City primary schools among worst in country

10:00am Friday 10th December 2010

By Liam Sloan

OXFORD’S primary school children are once again in the bottom 10 per cent of the country, according to the latest Key Stage Two results.

Out of 354 local government districts across England, just 22 performed worse than Oxford in English and 33 in maths.

The county’s test results are slightly above the national averageof 73.5 per cent, but within the city’s boundaries only 68 per cent of 11-year-olds are reaching the expected level in both subjects.

That compares to 80 per cent of children in neighbouring Vale of White Horse.

West Oxfordshire, South Oxfordshire and Cherwell averaged 77 per cent, 76 per cent and 74 per cent respectively.

Alongside Oxford in the bottom 10 per cent in England were Rotherham, Derby, Birmingham and bottom-placed Great Yarmouth.

But results did improve from previous years, with maths results seven percentage points higher than in 2008.

Councillor Michael Waine, who has been responsible for school improvement for five years, said results had shot up in several city schools where Oxfordshire County Council had provided extra coaching and mentoring for pupils.

Mr Waine said: “Where schools have embraced the opportunities provided by the local authority’s support programmes, we have seen significant improvements which is very good news for these schools, their pupils and the local community.”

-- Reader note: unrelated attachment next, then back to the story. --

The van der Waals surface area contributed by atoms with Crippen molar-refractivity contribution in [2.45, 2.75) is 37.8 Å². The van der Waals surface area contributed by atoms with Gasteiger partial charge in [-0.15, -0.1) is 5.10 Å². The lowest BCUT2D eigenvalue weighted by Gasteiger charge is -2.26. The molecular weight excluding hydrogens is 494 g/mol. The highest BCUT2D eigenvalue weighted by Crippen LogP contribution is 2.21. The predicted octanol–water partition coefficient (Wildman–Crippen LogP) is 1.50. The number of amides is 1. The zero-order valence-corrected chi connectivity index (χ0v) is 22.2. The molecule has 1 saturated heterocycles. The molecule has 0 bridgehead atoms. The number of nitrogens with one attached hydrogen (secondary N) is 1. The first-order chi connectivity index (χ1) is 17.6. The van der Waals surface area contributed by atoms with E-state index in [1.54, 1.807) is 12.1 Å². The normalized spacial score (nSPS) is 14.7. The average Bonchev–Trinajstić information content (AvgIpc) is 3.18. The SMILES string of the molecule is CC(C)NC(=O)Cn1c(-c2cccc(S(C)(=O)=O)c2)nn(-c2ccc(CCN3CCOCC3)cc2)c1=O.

He added: “The trend is positive. We accept there is more distance to cover but schools are going in the right direction.”

Detailed figures show pupils facing the biggest disadvantages underperform in Oxf-ordshire compared to similar children elsewhere.

Across the county, 67 per cent of 11-year-olds who speak English as a second language achieved Level Four in English, compared to 75 per cent nationwide.

And just 23 per cent of pupils helped by specialists under the School Action Plus programme reach Level Four, compared to 45 per cent across England.

Mr Waine said the council was “still striving to close the gap for the most disadvantaged pupils”.

Last month, Key Stage One results showed results for the city’s seven-year-olds in reading, writing and maths were the lowest anywhere in England.

Education data expert Prof John Howson said: “The results show some improvement, most noticeably in maths over the last two years, but for Oxford to remain in the bottom 10 per cent is still a serious cause for concern.

“The Key Stage One results are disgraceful, and frankly the Key Stage Two results are not much better.

“It is really important to get the education of our children who live in Oxford to a much higher standard than we are getting at the moment.”

He repeated his call for the city and county councils, plus Oxford’s two universities, to form a task force to identify the causes.

Rachel Crouch, headteacher at St Nicholas School, in New Marston, said results in Oxford were skewed by the number of rich parents who chose to educate their children privately.

She said: “The fact so many children disappear off to them means we do not get the full picture, but results are improving because of the hard work of teachers.”


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